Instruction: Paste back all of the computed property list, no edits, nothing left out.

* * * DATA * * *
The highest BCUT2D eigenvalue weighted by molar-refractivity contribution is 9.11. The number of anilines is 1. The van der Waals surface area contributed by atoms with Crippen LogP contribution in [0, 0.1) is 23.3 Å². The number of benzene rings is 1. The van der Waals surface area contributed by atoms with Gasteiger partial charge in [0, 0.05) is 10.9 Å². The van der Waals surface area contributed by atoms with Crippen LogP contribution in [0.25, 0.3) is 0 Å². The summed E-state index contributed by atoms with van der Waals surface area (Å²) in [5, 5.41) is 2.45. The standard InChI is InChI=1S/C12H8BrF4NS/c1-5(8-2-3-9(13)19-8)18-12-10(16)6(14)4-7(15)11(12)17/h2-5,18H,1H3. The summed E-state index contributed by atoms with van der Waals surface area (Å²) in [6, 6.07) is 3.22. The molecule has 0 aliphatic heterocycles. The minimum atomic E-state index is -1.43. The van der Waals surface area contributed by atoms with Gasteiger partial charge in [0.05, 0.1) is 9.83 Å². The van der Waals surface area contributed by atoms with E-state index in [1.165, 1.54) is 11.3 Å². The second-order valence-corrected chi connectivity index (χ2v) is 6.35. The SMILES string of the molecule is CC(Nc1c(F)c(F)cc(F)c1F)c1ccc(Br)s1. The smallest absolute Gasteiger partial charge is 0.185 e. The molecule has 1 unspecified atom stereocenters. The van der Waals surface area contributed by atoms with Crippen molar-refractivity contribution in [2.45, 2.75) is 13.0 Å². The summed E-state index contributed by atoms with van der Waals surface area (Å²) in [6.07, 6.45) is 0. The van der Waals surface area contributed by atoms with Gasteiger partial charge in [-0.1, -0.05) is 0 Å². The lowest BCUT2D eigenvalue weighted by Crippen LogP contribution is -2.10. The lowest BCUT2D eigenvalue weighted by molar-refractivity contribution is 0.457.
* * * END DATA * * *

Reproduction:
The highest BCUT2D eigenvalue weighted by molar-refractivity contribution is 9.11. The number of anilines is 1. The van der Waals surface area contributed by atoms with Crippen LogP contribution in [0, 0.1) is 23.3 Å². The number of benzene rings is 1. The van der Waals surface area contributed by atoms with Gasteiger partial charge in [0, 0.05) is 10.9 Å². The van der Waals surface area contributed by atoms with Crippen LogP contribution in [0.25, 0.3) is 0 Å². The summed E-state index contributed by atoms with van der Waals surface area (Å²) in [5, 5.41) is 2.45. The standard InChI is InChI=1S/C12H8BrF4NS/c1-5(8-2-3-9(13)19-8)18-12-10(16)6(14)4-7(15)11(12)17/h2-5,18H,1H3. The summed E-state index contributed by atoms with van der Waals surface area (Å²) in [6, 6.07) is 3.22. The molecule has 0 aliphatic heterocycles. The minimum atomic E-state index is -1.43. The van der Waals surface area contributed by atoms with Gasteiger partial charge in [0.05, 0.1) is 9.83 Å². The van der Waals surface area contributed by atoms with E-state index in [1.165, 1.54) is 11.3 Å². The second-order valence-corrected chi connectivity index (χ2v) is 6.35. The SMILES string of the molecule is CC(Nc1c(F)c(F)cc(F)c1F)c1ccc(Br)s1. The smallest absolute Gasteiger partial charge is 0.185 e. The molecule has 1 unspecified atom stereocenters. The van der Waals surface area contributed by atoms with Crippen molar-refractivity contribution in [2.45, 2.75) is 13.0 Å². The summed E-state index contributed by atoms with van der Waals surface area (Å²) in [6.07, 6.45) is 0. The van der Waals surface area contributed by atoms with Gasteiger partial charge in [-0.1, -0.05) is 0 Å². The lowest BCUT2D eigenvalue weighted by Crippen LogP contribution is -2.10. The lowest BCUT2D eigenvalue weighted by molar-refractivity contribution is 0.457.